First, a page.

Attempts to determine acupuncture’s effect on brain health outcomes have steadily increased over the years. However, true assessment of these outcomes requires longitudinal studies that have yet to be undertaken. Assessing brain hemodynamics and outcomes is more immediate and has been researched using various imaging modalities [e.g., transcranial Doppler (TCD), near-infrared spectroscopy (NIRS), functional magnetic resonance imaging (fMRI), etc.] that have various strengths and weakness that can complicate interpretation. However, each provides valuable information of the brain environment.
Lower CBF, measured using TCD, is associated with cognitive decline and neurodegenerative disease (Ruitenberg et al., 2005). Therefore, it is theorized that treatments that improve or restore CBF may attenuate or possibly prevent the onset of these conditions. Interestingly, TCD studies present evidence that acupuncture can improve CBF and that there is acupoint-cerebral vessel specificity. Acupuncture of GB20 point has been shown to improve CBF regulation in posterior (Vertebral and Basilar) arteries but not the middle cerebral arteries (MCAs; Yuan et al., 1998; Im et al., 2014). Similarly, in healthy adults, a single 20-min acupuncture treatment at acupoint ST36 improved flow and CO2 reactivity in the basilar artery but only reactivity in the MCA (Hyun et al., 2014), whereas 20-min acupuncture of GV20 increased CBF and CO2 reactivity in both middle and anterior cerebral arteries (basilar not measured; Byeon et al., 2011).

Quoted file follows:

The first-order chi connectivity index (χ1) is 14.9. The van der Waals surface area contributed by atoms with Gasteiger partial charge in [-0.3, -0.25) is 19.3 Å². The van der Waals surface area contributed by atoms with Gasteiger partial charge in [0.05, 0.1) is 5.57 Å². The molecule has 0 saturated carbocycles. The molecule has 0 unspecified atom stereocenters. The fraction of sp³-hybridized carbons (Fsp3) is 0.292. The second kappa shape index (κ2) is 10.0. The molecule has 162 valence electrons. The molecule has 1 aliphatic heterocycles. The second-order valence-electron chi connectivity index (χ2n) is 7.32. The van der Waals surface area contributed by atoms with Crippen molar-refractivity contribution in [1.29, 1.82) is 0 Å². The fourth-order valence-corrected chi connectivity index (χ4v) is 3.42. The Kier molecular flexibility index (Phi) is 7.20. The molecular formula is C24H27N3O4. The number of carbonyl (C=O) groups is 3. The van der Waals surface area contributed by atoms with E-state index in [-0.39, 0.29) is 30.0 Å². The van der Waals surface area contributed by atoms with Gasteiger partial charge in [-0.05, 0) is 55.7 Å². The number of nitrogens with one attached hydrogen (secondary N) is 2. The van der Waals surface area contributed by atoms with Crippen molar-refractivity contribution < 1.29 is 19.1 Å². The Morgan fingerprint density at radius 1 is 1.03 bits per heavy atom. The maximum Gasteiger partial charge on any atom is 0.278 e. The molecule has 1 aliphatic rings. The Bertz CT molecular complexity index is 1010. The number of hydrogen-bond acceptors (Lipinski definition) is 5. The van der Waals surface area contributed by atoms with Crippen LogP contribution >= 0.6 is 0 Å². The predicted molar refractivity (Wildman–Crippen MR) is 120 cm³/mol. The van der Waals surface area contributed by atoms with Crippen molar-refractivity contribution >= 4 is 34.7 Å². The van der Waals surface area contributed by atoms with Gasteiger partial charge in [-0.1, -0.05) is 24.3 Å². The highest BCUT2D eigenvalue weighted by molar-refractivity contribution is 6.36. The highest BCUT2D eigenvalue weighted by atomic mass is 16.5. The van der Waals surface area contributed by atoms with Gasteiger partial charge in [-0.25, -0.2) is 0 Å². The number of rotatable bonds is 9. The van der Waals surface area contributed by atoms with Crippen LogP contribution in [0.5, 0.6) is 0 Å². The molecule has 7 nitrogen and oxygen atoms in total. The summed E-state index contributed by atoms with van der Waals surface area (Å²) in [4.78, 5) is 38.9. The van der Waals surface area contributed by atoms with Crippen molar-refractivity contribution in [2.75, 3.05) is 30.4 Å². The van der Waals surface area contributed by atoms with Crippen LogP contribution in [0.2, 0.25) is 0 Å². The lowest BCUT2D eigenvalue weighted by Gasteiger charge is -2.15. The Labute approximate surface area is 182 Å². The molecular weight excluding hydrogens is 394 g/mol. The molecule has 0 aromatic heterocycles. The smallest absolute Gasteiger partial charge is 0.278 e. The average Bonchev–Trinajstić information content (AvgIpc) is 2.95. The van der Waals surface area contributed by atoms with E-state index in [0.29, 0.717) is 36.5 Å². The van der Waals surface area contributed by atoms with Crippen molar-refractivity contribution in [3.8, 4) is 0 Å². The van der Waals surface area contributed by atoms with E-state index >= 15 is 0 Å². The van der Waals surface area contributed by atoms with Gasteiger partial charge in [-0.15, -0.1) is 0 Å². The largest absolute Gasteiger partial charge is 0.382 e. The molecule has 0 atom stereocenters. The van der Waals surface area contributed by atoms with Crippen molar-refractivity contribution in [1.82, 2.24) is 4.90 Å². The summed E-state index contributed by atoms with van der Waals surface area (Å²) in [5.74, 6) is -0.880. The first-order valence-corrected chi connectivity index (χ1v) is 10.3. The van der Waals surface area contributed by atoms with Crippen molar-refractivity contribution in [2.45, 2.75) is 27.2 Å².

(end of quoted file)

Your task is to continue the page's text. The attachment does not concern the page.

As previously stated, the effects of acupuncture are best exemplified using diseased individuals. Applying acupuncture to stroke patients at acupoints LV3, LV4, SJ5, and GB34 significantly increased CBF (in MCAs). This is accompanied by a decreased SBP; however, the sham acupuncture group also saw a decreased DBP (Ratmansky et al., 2016). Using NIRS, acupuncture intervention on stroke patients showed a significant increase in regional cerebral blood volume or oxyhemoglobin parameters (Li et al., 2011). A systemic review of NIRS studies indicates that acupuncture varies wildly in healthy adults but seems to be more appropriate for disordered populations such as stroke patients (Lo et al., 2015).